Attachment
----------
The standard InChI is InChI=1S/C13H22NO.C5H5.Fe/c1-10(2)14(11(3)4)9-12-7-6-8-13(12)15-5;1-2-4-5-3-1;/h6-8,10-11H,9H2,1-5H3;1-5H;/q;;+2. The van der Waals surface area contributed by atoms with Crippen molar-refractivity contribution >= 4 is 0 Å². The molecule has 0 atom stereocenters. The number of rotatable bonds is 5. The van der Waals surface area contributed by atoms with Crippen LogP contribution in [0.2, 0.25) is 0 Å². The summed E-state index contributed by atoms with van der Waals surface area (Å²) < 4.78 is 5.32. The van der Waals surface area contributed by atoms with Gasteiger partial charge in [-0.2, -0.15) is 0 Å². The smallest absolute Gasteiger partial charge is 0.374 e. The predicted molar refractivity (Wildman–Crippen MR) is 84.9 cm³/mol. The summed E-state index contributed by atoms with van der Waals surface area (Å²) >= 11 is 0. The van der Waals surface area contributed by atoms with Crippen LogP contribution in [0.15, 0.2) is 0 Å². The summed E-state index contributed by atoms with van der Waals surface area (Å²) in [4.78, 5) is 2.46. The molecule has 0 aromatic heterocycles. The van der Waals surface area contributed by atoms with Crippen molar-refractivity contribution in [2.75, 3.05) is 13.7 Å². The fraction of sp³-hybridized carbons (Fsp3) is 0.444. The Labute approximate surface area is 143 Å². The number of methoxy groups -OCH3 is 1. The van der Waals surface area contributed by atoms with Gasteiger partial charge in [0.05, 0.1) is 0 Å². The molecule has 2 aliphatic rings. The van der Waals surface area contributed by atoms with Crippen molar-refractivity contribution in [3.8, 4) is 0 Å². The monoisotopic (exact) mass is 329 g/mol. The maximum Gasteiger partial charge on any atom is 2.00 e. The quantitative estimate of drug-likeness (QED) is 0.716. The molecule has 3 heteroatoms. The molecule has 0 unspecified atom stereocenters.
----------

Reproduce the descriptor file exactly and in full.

The standard InChI is InChI=1S/C13H22NO.C5H5.Fe/c1-10(2)14(11(3)4)9-12-7-6-8-13(12)15-5;1-2-4-5-3-1;/h6-8,10-11H,9H2,1-5H3;1-5H;/q;;+2. The van der Waals surface area contributed by atoms with Crippen molar-refractivity contribution >= 4 is 0 Å². The molecule has 0 atom stereocenters. The number of rotatable bonds is 5. The van der Waals surface area contributed by atoms with Crippen LogP contribution in [0.2, 0.25) is 0 Å². The summed E-state index contributed by atoms with van der Waals surface area (Å²) < 4.78 is 5.32. The van der Waals surface area contributed by atoms with Gasteiger partial charge in [-0.2, -0.15) is 0 Å². The smallest absolute Gasteiger partial charge is 0.374 e. The predicted molar refractivity (Wildman–Crippen MR) is 84.9 cm³/mol. The summed E-state index contributed by atoms with van der Waals surface area (Å²) >= 11 is 0. The van der Waals surface area contributed by atoms with Crippen LogP contribution in [0.15, 0.2) is 0 Å². The summed E-state index contributed by atoms with van der Waals surface area (Å²) in [4.78, 5) is 2.46. The molecule has 0 aromatic heterocycles. The van der Waals surface area contributed by atoms with Crippen molar-refractivity contribution in [2.75, 3.05) is 13.7 Å². The fraction of sp³-hybridized carbons (Fsp3) is 0.444. The Labute approximate surface area is 143 Å². The number of methoxy groups -OCH3 is 1. The van der Waals surface area contributed by atoms with Gasteiger partial charge in [0.05, 0.1) is 0 Å². The molecule has 2 aliphatic rings. The van der Waals surface area contributed by atoms with Crippen molar-refractivity contribution in [3.8, 4) is 0 Å². The monoisotopic (exact) mass is 329 g/mol. The maximum Gasteiger partial charge on any atom is 2.00 e. The quantitative estimate of drug-likeness (QED) is 0.716. The molecule has 3 heteroatoms. The molecule has 0 unspecified atom stereocenters.